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Wi-Fi drivers open laptops to hackers




Wi-Fi drivers open laptops to hackers
Wi-Fi drivers open laptops to hackers



http://www.techworld.com/mobility/news/index.cfm?newsID=6272 

By Robert McMillan
IDG News Service 
22 June 2006

Hackers can take control of laptops by Wi-Fi, even when the user is
not connected to a wireless LAN, according to security researchers.

The hack, which exploits bugs in wireless device drivers, will be
demonstrated at the upcoming Black Hat USA 2006 conference during a
presentation by David Maynor, a research engineer with Internet
Security Systems, and Jon Ellch, a student at the US Naval
postgraduate school in Monterey, California.

Device driver hacking is technically challenging, but the field has
become more appealing in recent years, thanks in part to new software
tools that make it easier for less technically savvy hackers, known as
script kiddies, to attack wireless cards, Maynor said in an interview.

The two researchers used an open-source 802.11 hacking tool called
Lorcon (Lots of Radion Connectivity) to throw an extremely large
number of wireless packets at different wireless cards. Hackers use
this technique, called fuzzing, to see if they can cause programs to
fail, or perhaps even run unauthorised software when they are
bombarded with unexpected data.

Using tools like Lorcon, Maynor and Ellch were able to discover many
examples of wireless device driver flaws, including one that allowed
them to take over a laptop by exploiting a bug in an 802.11 wireless
driver. They also examined other networking technologies including
Bluetooth, Ev-Do (EVolution-Data Only), and HSDPA (High Speed Downlink
Packet Access).

The two researchers declined to disclose the specific details of their
attack before the August 2 presentation, but they described it in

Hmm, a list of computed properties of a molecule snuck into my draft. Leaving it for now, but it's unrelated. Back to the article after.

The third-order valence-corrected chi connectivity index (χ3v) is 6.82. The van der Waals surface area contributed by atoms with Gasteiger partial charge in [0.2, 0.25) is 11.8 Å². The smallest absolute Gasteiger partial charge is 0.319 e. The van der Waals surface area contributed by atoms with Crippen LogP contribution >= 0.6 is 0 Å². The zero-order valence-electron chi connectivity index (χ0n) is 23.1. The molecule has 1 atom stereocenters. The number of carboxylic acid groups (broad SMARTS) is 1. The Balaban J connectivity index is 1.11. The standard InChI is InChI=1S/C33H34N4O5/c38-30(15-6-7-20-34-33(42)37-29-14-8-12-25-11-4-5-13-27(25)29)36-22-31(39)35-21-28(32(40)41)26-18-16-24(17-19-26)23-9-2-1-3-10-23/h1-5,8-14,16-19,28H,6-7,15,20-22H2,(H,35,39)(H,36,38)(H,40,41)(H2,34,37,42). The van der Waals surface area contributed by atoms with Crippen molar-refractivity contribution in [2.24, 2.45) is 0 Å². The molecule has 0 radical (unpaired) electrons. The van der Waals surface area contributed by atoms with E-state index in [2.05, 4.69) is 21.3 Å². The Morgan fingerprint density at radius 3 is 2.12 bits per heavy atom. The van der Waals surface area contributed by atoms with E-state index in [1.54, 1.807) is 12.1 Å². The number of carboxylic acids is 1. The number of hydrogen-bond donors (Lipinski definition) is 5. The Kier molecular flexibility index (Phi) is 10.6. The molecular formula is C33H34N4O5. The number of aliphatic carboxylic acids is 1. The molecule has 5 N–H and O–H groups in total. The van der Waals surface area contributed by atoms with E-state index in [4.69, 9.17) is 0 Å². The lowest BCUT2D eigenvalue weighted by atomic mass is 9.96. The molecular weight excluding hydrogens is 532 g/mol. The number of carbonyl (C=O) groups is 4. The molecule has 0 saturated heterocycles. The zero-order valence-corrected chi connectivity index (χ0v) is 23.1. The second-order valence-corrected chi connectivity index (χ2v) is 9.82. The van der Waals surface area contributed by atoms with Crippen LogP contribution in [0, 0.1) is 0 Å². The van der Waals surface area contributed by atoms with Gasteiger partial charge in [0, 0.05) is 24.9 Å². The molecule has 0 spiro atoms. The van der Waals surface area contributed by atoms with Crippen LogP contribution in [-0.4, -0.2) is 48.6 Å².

dramatic terms.

"This would be the digital equivalent of a drive-by shooting," said
Maynor. An attacker could exploit this flaw by simply sitting in a
public space and waiting for the right type of machine to come into
range.

The victim would not even need to connect to a network for the attack
to work.

"You don't have to necessarily be connected for these device driver
flaws to come into play," Ellch said. "Just because your wireless card
is on and looking for a network could be enough."

More than half of the flaws that the two researchers found could be
exploited even before the wireless device connected to a network.

Wireless devices are often configured to be constantly sniffing for
new networks, and that can lead to security problems, especially if
their driver software is badly written. Researchers in Italy recently
created a hacking lab on wheels, called project BlueBag, to underscore
this point by showing just how many vulnerable Bluetooth wireless
devices they could connect with by wandering around public spaces like
airports and shopping malls. After spending about 23 hours wandering
about Milan, they had found more than 1,400 devices that were open to
connection.

"Wireless device drivers are like the Wild, Wild West right now,"  
Maynor said. "Lorcon has really brought mass Wi-Fi packet injection to
script kiddies. Now it's pretty much to the point where anyone can do
it."

Part of the problem is that the engineers who write device drivers
often do not have security in mind, he said.

A second problem is that vendors also make devices that go beyond the
requirements of a particular wireless standard. That piling on of
features can open security holes as well, he said.

All contents =A9 IDG 2006



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